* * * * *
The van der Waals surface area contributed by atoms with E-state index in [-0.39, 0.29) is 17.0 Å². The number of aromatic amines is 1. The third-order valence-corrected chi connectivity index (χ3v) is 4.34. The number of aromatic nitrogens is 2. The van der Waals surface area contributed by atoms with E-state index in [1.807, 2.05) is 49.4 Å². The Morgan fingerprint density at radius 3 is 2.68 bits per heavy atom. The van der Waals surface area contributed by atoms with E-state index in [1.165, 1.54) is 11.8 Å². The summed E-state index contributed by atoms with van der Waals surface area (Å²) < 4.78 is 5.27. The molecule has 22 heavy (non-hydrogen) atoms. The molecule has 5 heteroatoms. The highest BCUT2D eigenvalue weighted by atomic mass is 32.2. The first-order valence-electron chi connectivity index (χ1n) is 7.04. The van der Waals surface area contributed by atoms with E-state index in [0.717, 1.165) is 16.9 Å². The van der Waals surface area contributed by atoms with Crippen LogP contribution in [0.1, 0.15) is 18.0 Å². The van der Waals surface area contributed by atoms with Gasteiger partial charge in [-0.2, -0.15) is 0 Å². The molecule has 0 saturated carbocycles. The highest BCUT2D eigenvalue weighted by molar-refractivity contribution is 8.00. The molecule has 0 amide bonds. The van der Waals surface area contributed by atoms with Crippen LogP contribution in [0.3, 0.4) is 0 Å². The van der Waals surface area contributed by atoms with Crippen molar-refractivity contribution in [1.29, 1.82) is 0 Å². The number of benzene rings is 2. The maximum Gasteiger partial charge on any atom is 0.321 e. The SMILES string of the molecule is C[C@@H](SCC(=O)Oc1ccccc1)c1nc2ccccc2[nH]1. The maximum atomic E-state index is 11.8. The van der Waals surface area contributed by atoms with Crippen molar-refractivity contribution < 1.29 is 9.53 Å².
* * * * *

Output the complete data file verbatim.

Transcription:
The van der Waals surface area contributed by atoms with E-state index in [-0.39, 0.29) is 17.0 Å². The number of aromatic amines is 1. The third-order valence-corrected chi connectivity index (χ3v) is 4.34. The number of aromatic nitrogens is 2. The van der Waals surface area contributed by atoms with E-state index in [1.807, 2.05) is 49.4 Å². The Morgan fingerprint density at radius 3 is 2.68 bits per heavy atom. The van der Waals surface area contributed by atoms with E-state index in [1.165, 1.54) is 11.8 Å². The summed E-state index contributed by atoms with van der Waals surface area (Å²) < 4.78 is 5.27. The molecule has 22 heavy (non-hydrogen) atoms. The molecule has 5 heteroatoms. The highest BCUT2D eigenvalue weighted by atomic mass is 32.2. The first-order valence-electron chi connectivity index (χ1n) is 7.04. The van der Waals surface area contributed by atoms with E-state index in [0.717, 1.165) is 16.9 Å². The van der Waals surface area contributed by atoms with Crippen LogP contribution in [0.1, 0.15) is 18.0 Å². The van der Waals surface area contributed by atoms with Gasteiger partial charge in [-0.2, -0.15) is 0 Å². The molecule has 0 saturated carbocycles. The highest BCUT2D eigenvalue weighted by molar-refractivity contribution is 8.00. The molecule has 0 amide bonds. The van der Waals surface area contributed by atoms with Crippen LogP contribution in [0.3, 0.4) is 0 Å². The van der Waals surface area contributed by atoms with Crippen molar-refractivity contribution in [1.29, 1.82) is 0 Å². The number of benzene rings is 2. The maximum Gasteiger partial charge on any atom is 0.321 e. The SMILES string of the molecule is C[C@@H](SCC(=O)Oc1ccccc1)c1nc2ccccc2[nH]1. The maximum atomic E-state index is 11.8. The van der Waals surface area contributed by atoms with Crippen molar-refractivity contribution < 1.29 is 9.53 Å².